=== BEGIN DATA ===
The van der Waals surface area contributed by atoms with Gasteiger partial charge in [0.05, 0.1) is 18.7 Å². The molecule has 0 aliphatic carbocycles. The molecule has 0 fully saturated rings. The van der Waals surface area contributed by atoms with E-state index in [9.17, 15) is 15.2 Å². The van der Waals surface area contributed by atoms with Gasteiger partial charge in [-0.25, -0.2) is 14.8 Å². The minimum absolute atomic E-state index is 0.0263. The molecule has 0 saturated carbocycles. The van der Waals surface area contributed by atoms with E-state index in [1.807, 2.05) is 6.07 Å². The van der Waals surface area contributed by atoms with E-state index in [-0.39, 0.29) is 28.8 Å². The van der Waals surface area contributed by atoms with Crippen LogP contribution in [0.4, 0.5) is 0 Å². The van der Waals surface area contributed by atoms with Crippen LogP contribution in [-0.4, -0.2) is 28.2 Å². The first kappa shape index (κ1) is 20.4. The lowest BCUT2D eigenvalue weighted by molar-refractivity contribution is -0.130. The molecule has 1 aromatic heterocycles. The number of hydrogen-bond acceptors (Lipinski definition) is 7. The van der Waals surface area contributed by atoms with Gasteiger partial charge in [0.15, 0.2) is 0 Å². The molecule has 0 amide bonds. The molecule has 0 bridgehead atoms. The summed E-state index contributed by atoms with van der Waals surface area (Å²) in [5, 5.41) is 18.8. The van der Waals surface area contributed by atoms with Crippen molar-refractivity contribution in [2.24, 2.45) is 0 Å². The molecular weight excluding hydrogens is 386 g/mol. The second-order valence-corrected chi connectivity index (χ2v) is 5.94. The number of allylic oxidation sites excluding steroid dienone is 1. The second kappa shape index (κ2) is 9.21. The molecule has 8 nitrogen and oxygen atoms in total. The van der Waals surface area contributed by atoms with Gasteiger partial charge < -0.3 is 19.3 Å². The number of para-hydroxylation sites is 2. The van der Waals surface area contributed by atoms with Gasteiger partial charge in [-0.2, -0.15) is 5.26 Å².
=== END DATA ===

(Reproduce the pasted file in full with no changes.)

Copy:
The van der Waals surface area contributed by atoms with Gasteiger partial charge in [0.05, 0.1) is 18.7 Å². The molecule has 0 aliphatic carbocycles. The molecule has 0 fully saturated rings. The van der Waals surface area contributed by atoms with E-state index in [9.17, 15) is 15.2 Å². The van der Waals surface area contributed by atoms with Gasteiger partial charge in [-0.25, -0.2) is 14.8 Å². The minimum absolute atomic E-state index is 0.0263. The molecule has 0 saturated carbocycles. The van der Waals surface area contributed by atoms with E-state index in [1.807, 2.05) is 6.07 Å². The van der Waals surface area contributed by atoms with E-state index in [-0.39, 0.29) is 28.8 Å². The van der Waals surface area contributed by atoms with Crippen LogP contribution in [0.4, 0.5) is 0 Å². The van der Waals surface area contributed by atoms with Crippen LogP contribution in [-0.4, -0.2) is 28.2 Å². The first kappa shape index (κ1) is 20.4. The lowest BCUT2D eigenvalue weighted by molar-refractivity contribution is -0.130. The molecule has 1 aromatic heterocycles. The number of hydrogen-bond acceptors (Lipinski definition) is 7. The van der Waals surface area contributed by atoms with Gasteiger partial charge in [0.15, 0.2) is 0 Å². The molecule has 0 amide bonds. The molecule has 0 bridgehead atoms. The summed E-state index contributed by atoms with van der Waals surface area (Å²) in [5, 5.41) is 18.8. The van der Waals surface area contributed by atoms with Crippen molar-refractivity contribution in [2.24, 2.45) is 0 Å². The molecular weight excluding hydrogens is 386 g/mol. The second-order valence-corrected chi connectivity index (χ2v) is 5.94. The number of allylic oxidation sites excluding steroid dienone is 1. The second kappa shape index (κ2) is 9.21. The molecule has 8 nitrogen and oxygen atoms in total. The van der Waals surface area contributed by atoms with Gasteiger partial charge < -0.3 is 19.3 Å². The number of para-hydroxylation sites is 2. The van der Waals surface area contributed by atoms with Gasteiger partial charge in [-0.2, -0.15) is 5.26 Å².